• 44 holes in my skin and bone if you add the external pin site holes

Sunday, November 13, 2011

Snowboarder vs. Neuropathy

The leg has healed enough to finally take my first shower without my right leg hanging out of the tub since August 15th.  While I was pumped to finally get this leg washed, there were some unfortunate consequences.


When I had my accident, my tibial nerve was severely damaged.  I lost all of the feeling in my toes, the bottom of my foot, and the medial side of my ankle.  After about eight months, the feeling returned.  But in the first few weeks of my accident, the neuropathy was terrible.  It felt like an electric shock in the toes and the bottom of my foot would feel like it was on fire.

Dr. Jeng warned me that distraction arthroplasty could re-injure the nerve.  It did -- I lost feeling in my heel and some parts of the bottom of my foot.

Feeling has come back, but it's still partially numb.  I suspect the shower removed a ton of dead skin and exposed some sensitive new skin on the bottom of my foot.  As the nerves heal, sensations like a breeze or touch register as pain.  It's awesome.  And I imagine it's a million times worse than this when you get an amputation.

There are a number of ways to treat neuropathy, but from what I understand, most of the treatments don't stop the pain.

I think our best option is to desensitize the skin on the foot using things like capsaicin and a tennis ball.  There's not much else you can do but grin and bear it.

Thursday, November 10, 2011

Physical Therapy: Round Three

One week later, how is the pain?

Before my surgery, I tried wearing my boot to see if it would help my arthritis.  At the time, it was extremely painful to get in the boot, extremely painful to wear it, and even more painful when I got out of the boot.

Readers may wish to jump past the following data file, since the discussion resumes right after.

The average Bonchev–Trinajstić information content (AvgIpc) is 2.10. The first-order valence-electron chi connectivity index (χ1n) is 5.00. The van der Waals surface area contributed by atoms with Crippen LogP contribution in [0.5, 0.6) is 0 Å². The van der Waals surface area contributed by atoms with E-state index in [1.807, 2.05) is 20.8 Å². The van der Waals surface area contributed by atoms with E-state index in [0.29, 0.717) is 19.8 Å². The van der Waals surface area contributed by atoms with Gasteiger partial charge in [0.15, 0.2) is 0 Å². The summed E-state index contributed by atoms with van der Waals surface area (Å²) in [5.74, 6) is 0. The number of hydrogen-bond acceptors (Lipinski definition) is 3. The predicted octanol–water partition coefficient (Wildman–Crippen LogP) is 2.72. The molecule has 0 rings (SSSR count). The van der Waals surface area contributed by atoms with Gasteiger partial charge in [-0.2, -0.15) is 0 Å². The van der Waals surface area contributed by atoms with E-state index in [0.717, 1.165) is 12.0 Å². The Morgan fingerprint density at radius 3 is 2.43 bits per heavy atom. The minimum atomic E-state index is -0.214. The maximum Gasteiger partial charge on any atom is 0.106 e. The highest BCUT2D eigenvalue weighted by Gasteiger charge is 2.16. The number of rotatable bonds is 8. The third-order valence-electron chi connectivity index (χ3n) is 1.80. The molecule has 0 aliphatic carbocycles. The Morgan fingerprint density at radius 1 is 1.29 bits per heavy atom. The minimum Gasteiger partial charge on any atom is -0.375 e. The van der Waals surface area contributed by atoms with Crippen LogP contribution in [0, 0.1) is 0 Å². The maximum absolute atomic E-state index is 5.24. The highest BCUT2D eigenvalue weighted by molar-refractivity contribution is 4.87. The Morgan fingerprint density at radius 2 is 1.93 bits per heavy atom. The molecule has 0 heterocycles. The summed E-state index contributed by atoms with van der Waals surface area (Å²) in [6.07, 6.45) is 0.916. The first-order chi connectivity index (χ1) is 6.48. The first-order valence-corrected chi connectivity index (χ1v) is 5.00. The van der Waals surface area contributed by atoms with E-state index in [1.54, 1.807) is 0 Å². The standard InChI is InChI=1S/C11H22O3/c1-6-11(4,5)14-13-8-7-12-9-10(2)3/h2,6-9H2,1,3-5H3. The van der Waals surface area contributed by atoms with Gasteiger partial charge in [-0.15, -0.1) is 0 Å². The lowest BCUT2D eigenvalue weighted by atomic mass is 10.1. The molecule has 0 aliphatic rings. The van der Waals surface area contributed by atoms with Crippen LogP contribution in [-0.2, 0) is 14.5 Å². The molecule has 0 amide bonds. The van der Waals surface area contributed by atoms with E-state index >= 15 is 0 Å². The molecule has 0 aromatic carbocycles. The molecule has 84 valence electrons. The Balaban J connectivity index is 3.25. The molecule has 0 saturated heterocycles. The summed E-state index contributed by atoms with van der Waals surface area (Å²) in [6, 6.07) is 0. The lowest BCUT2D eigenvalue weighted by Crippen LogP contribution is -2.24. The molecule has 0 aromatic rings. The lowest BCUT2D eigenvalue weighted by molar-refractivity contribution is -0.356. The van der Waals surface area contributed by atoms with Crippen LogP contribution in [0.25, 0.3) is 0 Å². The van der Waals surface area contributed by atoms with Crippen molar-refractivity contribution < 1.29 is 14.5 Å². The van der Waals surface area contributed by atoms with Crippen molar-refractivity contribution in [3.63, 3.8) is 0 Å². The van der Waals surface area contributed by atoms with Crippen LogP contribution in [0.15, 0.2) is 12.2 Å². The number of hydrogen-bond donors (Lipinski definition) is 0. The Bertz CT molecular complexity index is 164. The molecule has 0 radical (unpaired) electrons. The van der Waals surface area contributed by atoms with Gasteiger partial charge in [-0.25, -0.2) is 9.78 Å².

Since last Thursday, I have not experienced pain like that, which is great.  I don't feel or hear grinding noises (yet) from my ankle.  These are all good signs.

Unfortunately, having undergone this type of recovery and physical therapy twice before in the last two years does not make the third time any easier.  It definitely hurts.  Tendons, ligaments, everything has atrophied, contracted, and stiffened up.  However, reading what I was going through this time last year helps put things into perspective.

So far, I don't think I've felt any arthritic pain.  I'm taking Celebrex daily, which makes it easier to cope with the process of waking up my foot and ankle.

I have, however, felt some spots in my ankle, particularly on the anterior lateral side, that might end up becoming arthritic sites.  This is the area of my ankle I had the most pain before the surgery.  Dr. Jeng specifically removed bone spurs in that area of my ankle to address it.

I'm still holding out judgement until after I finish physical therapy.  We see Dr. Jeng next Friday to get x-rays.

Here's what my ankle looked like in December 2010, a few weeks into physical therapy.  You can see that there isn't much joint space left.  I'm hoping we see some improved joint space next week.  The flouroscopic images from last week's surgery looked promising -- but I'm afraid I was too optimistic (and drugged) when I created the "enhanced" image to help show the new space.

I'll keep you guys updated.  This is the part of the recovery that blows.

A friend of mine complained that there weren't enough gross pictures on my blog.

My leg has not been washed since August 15th, 2011.  Take a big whiff.  Be careful, though.  Even over the Internet, the stench can make you faint.

Sunday, November 6, 2011

Ankle Range of Motion in One Year

Dr. Jeng, if you're reading this blog post, don't get mad at me.  My dressing was making it difficult to wear my boot comfortably, so tonight I decided to change it tonight.